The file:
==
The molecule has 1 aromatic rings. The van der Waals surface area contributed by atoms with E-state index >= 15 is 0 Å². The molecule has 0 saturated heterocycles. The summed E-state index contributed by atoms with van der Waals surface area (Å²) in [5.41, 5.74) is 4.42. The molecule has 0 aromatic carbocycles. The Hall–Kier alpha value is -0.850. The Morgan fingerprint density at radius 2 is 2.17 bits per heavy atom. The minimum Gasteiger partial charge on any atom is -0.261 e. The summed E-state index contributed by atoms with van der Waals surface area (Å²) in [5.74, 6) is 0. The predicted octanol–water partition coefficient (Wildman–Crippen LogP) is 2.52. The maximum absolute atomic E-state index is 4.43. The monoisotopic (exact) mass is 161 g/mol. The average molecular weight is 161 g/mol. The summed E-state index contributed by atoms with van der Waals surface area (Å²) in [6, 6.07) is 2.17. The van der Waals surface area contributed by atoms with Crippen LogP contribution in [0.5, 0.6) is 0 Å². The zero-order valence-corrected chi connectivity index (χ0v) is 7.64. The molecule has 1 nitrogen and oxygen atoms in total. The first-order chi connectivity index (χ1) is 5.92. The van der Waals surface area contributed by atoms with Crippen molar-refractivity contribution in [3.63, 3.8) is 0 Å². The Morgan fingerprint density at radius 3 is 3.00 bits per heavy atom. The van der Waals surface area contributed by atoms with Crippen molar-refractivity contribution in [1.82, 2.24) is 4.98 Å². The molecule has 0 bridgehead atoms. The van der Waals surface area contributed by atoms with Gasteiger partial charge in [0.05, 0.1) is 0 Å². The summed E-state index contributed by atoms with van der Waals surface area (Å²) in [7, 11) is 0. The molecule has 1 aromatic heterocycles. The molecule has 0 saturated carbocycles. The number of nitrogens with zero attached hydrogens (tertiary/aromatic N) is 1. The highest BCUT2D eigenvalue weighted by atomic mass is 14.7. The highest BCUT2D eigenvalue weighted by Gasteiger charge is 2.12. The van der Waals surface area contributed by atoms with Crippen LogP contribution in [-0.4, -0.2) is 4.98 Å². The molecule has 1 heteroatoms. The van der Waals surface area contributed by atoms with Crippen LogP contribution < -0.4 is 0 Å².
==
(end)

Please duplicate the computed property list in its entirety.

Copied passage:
The molecule has 1 aromatic rings. The van der Waals surface area contributed by atoms with E-state index >= 15 is 0 Å². The molecule has 0 saturated heterocycles. The summed E-state index contributed by atoms with van der Waals surface area (Å²) in [5.41, 5.74) is 4.42. The molecule has 0 aromatic carbocycles. The Hall–Kier alpha value is -0.850. The Morgan fingerprint density at radius 2 is 2.17 bits per heavy atom. The minimum Gasteiger partial charge on any atom is -0.261 e. The summed E-state index contributed by atoms with van der Waals surface area (Å²) in [5.74, 6) is 0. The predicted octanol–water partition coefficient (Wildman–Crippen LogP) is 2.52. The maximum absolute atomic E-state index is 4.43. The monoisotopic (exact) mass is 161 g/mol. The average molecular weight is 161 g/mol. The summed E-state index contributed by atoms with van der Waals surface area (Å²) in [6, 6.07) is 2.17. The van der Waals surface area contributed by atoms with Crippen LogP contribution in [0.5, 0.6) is 0 Å². The zero-order valence-corrected chi connectivity index (χ0v) is 7.64. The molecule has 1 nitrogen and oxygen atoms in total. The first-order chi connectivity index (χ1) is 5.92. The van der Waals surface area contributed by atoms with Crippen molar-refractivity contribution in [3.63, 3.8) is 0 Å². The Morgan fingerprint density at radius 3 is 3.00 bits per heavy atom. The van der Waals surface area contributed by atoms with Crippen molar-refractivity contribution in [1.82, 2.24) is 4.98 Å². The molecule has 0 bridgehead atoms. The van der Waals surface area contributed by atoms with Gasteiger partial charge in [0.05, 0.1) is 0 Å². The summed E-state index contributed by atoms with van der Waals surface area (Å²) in [7, 11) is 0. The molecule has 1 aromatic heterocycles. The molecule has 0 saturated carbocycles. The number of nitrogens with zero attached hydrogens (tertiary/aromatic N) is 1. The highest BCUT2D eigenvalue weighted by atomic mass is 14.7. The highest BCUT2D eigenvalue weighted by Gasteiger charge is 2.12. The van der Waals surface area contributed by atoms with Crippen LogP contribution in [-0.4, -0.2) is 4.98 Å². The molecule has 1 heteroatoms. The van der Waals surface area contributed by atoms with Crippen LogP contribution < -0.4 is 0 Å².